2,100 Asanas: The Complete Yoga Poses (2015)
Bandha means “lock.” Bandhas were traditionally believed to regulate the flow of life energy (prana) throughout the body. In contemporary yoga practice, bandhas serve a more practical purpose. They are contractions, or “body locks,” that you can implement to help correct your posture or aid you in proper alignment.
There are three major bandhas: mula bandha, uddiyana bandha, and jalandhara bandha. The combination of all three bandhas is called maha bandha, or “the great lock.”
Mula bandha refers to the triggering of the perineum muscle that is located between the genitals and the anus. Mula means “root,” therefore mula bandha translates as “root lock.” When this bandha is engaged, you will feel a slight pull on the inside of the thighs, similar to what you feel when trying to stop the flow of urine.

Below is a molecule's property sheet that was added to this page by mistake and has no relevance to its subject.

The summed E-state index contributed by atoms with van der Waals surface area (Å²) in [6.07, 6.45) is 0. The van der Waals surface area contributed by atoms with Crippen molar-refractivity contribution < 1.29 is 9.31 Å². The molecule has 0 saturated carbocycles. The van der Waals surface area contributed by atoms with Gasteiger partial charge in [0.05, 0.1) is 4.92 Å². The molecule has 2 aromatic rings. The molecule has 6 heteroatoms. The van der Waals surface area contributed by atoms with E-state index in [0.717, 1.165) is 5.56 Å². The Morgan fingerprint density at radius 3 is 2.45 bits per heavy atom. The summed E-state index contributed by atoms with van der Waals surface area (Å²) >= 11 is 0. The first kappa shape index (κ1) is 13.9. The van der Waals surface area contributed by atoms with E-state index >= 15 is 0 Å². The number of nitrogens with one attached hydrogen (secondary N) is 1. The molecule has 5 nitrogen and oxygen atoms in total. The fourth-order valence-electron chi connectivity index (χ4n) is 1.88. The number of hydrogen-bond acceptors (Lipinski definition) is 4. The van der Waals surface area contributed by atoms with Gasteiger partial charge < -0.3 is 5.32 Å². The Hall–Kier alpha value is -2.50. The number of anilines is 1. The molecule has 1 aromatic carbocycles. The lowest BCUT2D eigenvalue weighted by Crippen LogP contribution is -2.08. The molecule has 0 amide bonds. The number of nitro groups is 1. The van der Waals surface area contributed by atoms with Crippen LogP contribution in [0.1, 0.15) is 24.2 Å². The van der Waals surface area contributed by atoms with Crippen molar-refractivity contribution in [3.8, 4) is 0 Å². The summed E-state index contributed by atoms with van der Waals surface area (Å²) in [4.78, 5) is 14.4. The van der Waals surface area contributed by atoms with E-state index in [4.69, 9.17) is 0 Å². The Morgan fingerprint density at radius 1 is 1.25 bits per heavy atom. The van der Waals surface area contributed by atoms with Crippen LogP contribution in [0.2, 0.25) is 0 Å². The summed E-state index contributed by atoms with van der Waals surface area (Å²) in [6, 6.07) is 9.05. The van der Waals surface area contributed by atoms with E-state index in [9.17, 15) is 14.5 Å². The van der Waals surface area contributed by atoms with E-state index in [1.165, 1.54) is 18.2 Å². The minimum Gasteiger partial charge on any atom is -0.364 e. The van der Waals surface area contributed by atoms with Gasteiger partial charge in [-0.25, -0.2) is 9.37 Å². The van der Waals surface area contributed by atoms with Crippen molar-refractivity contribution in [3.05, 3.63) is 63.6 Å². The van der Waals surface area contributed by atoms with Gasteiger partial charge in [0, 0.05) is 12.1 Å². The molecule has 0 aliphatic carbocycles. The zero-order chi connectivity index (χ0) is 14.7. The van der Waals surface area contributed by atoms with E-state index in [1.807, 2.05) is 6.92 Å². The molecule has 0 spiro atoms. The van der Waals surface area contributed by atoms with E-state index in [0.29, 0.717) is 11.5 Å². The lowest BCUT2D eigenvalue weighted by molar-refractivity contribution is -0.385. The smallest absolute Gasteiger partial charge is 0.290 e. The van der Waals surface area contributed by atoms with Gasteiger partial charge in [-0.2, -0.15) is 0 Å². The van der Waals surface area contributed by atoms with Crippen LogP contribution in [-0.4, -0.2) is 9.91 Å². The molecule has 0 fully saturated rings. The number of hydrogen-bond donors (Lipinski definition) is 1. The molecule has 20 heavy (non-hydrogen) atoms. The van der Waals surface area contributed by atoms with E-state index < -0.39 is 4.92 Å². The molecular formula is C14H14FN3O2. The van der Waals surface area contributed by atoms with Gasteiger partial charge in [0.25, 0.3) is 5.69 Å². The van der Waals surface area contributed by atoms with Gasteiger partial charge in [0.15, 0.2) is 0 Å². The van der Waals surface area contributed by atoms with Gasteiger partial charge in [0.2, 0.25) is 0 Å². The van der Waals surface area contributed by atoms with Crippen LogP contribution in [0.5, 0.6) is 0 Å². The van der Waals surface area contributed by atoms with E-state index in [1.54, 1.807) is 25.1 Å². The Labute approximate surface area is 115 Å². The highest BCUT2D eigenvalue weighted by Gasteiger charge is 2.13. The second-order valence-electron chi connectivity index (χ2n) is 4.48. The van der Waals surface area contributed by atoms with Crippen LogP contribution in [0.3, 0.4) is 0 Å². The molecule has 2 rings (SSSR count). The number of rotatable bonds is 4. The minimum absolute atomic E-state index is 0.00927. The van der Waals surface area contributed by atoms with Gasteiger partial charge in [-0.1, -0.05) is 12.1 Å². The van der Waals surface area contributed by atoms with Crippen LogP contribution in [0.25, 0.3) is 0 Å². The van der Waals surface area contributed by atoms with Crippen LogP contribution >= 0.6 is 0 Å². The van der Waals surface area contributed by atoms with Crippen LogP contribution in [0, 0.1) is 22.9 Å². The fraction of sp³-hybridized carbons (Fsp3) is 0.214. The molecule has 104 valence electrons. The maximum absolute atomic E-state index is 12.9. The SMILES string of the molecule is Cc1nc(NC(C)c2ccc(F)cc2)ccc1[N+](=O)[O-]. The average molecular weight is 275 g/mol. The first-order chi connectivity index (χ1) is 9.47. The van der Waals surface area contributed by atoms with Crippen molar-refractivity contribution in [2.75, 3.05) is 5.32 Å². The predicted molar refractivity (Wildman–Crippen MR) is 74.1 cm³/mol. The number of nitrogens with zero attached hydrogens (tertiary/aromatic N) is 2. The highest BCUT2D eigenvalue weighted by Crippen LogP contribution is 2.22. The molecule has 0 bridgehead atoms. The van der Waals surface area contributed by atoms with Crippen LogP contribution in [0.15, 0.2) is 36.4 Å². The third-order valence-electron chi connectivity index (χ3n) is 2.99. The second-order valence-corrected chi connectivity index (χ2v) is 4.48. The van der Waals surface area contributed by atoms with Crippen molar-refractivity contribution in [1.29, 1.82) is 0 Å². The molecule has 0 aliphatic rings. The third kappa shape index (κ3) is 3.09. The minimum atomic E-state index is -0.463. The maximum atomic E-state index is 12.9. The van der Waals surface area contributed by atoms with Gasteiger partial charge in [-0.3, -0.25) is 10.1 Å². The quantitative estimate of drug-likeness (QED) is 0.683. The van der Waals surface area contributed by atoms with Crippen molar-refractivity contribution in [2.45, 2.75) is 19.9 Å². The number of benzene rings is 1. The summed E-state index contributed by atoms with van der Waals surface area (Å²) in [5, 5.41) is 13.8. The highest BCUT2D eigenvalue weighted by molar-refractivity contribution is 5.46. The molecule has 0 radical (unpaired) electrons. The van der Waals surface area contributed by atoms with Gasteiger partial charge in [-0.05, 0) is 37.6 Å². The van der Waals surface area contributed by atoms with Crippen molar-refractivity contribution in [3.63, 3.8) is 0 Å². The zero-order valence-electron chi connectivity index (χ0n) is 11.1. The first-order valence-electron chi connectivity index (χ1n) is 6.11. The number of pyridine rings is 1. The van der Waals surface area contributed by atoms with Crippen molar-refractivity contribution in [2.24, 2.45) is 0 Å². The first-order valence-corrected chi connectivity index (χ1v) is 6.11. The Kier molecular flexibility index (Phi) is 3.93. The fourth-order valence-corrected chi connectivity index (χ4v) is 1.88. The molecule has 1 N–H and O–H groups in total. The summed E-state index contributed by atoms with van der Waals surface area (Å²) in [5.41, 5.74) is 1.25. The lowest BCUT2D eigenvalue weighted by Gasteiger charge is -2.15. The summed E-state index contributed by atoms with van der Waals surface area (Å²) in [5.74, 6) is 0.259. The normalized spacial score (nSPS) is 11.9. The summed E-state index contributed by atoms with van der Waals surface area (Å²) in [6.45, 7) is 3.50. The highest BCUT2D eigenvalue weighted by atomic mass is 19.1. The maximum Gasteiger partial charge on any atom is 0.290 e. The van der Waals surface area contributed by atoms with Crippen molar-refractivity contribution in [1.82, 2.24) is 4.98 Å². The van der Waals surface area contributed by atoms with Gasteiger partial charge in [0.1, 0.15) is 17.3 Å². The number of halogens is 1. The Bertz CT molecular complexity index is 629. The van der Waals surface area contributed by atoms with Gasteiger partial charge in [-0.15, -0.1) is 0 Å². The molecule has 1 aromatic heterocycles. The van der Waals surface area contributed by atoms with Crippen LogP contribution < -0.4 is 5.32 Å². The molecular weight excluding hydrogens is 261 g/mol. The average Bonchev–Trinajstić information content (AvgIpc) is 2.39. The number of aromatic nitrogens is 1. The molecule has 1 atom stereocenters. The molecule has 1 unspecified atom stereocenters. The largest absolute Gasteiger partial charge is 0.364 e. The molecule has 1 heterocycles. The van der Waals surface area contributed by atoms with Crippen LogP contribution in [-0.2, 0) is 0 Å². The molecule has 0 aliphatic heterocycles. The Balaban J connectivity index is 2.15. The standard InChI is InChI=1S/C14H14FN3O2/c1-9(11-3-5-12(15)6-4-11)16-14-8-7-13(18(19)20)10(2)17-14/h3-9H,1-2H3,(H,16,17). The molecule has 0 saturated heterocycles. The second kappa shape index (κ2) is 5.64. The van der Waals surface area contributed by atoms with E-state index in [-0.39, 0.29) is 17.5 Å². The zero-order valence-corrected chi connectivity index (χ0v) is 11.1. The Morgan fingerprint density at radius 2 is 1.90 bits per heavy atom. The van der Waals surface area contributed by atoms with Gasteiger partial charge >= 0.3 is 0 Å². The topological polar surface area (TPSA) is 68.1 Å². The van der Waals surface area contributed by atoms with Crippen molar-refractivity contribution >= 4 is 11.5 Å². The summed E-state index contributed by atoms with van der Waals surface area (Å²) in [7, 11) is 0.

Uddiyana bandha means “flying/moving up.” To engage this bandha, place three fingers below the belly button and pull your lower abdominal muscles slightly in and up. This will cause your pelvis to tilt forward slightly with an upward action, protecting the lower back and strengthening the lower abdominals.
Mula and uddiyana bandhas should be engaged throughout the yoga practice. Together they help correct the posture and create proper alignment, which will reduce the chance of injury.
Jalandara bandha is a chin lock. To practice this lock, bring the chin toward the clavicle bone while keeping your spine upright and moving your shoulder blades down the back. This bandha is rarely used, but can be found when engaged in Dandasana, Staff Pose.